Music Management in the Digital Age

Music Management in the Digital Age

Dimitrios Margounakis (Aristotle University of Thessaloniki, Greece) and Dionysios Politis (Aristotle University of Thessaloniki, Greece)
DOI: 10.4018/978-1-4666-5888-2.ch599
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Background

The way people treat music in our days has totally changed as a result of the current developments in hardware and software, as well as the evolution of the Internet. People do not buy CDs or records anymore. Nowadays, people store music data on their disks and listen to music via portable devices (i-pods, mobile phones etc.). Moreover, the advent of Web 2.0 has brought colossal changes in the field of music management. In the digital age, there is a turn from the established MP3 format to the online streaming of music and video clips. Social networks and the solution of cloud computing, which do not require storing data in disks, are the new trends in music consumption and distribution. All these changes create new issues and force the necessity for innovative ways of digital music management.

The emerging form of the Internet and the WWW is known by the term “Web 2.0.” The former structure (now known as “Web 1.0”) was primarily based on passive access to content that someone else (usually a professional) had created and published. The current trend facilitates the creation, assimilation and distribution of information and knowledge. There is a clear separation between highly popular Web 2.0 sites and the “old Web.” Three kinds of shifts can be distinguished:

  • Technological: Scripting and presentation technologies used to render the site and allow user interaction,

  • Structural: Purpose and layout of the site, and

  • Sociological: Notions of friends and groups (Cormode & Krishnamurthy, 2008).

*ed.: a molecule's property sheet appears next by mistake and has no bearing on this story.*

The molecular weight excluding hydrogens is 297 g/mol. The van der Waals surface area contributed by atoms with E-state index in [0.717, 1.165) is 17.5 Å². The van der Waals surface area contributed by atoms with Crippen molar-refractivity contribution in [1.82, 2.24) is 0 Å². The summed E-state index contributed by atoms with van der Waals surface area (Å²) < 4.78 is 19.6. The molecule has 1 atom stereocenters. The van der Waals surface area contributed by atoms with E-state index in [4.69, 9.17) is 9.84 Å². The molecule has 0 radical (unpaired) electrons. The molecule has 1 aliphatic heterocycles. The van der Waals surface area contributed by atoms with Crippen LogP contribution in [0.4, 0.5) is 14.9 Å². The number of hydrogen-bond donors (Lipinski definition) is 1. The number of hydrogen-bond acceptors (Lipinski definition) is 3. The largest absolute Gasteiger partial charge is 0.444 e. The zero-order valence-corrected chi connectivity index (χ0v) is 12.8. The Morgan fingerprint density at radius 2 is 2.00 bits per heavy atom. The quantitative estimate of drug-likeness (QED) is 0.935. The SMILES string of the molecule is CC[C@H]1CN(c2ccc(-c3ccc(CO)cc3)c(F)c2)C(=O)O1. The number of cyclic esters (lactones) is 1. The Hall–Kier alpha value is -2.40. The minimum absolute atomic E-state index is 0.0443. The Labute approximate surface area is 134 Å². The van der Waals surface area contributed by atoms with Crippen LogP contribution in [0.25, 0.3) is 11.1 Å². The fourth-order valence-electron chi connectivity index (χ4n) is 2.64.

At a technical level, Web 2.0 is based on small chunks of information, loosely interconnected through a range of standards and web services. Web 2.0 is blurring the boundaries, allowing consumers to be themselves the producers (Knowles, 2007).

The development of new hardware solutions also plays a crucial role in the aforementioned multimedia manipulation of Web 2.0. Portable devices are the state-of-the-art media for producing, reproducing and delivering multimedia data over the web in an “anywhere - anytime” manner. Average users own generic devices, such as mobile telephones, PDAs, portable computers and tablet PCs. These days, mostly entertainment devices (MP3 players, iPods, portable video game consoles etc.) deal with communicative and multimedia operations and have the same capabilities as personal computers (e.g. Internet connectivity, high quality graphics, etc.). The case of the mobile phone is typical.

Focusing explicitly on music, there is yet a number of solutions utilizing multimedia and Web 2.0 for the sale, playing and promotion of digital music files. Apart from general music software solutions, even operating systems give great emphasis on the multimedia web management in our days. Google Chrome OS is the new Google’s operating system, which is mainly Internet-oriented.

Key Terms in this Chapter

Social Networks: Online services, platforms, or sites that focus on facilitating the building of social relations among people.

Tag Cloud: A visual representation for text data, typically used to depict keyword metadata (tags) on websites, or to visualize free form text.

Music Downloading: The transferral of music from an Internet-facing computer or website to a user's local computer.

Cloud Computing: The use of computing power, which is spatially located in a “cloud” of remote networks.

Tube: A website that allows users to upload, view, and share video clips (YouTube is the most popular example).

Metadata: Data providing information about one or more aspects of the data.

Digital Music Libraries: A set of electronic resources and associated technical capabilities for creating, searching and using music information.

Web 2.0: The emerging form of the Internet, where web sites use interactive technologies beyond the static pages of earlier web sites.

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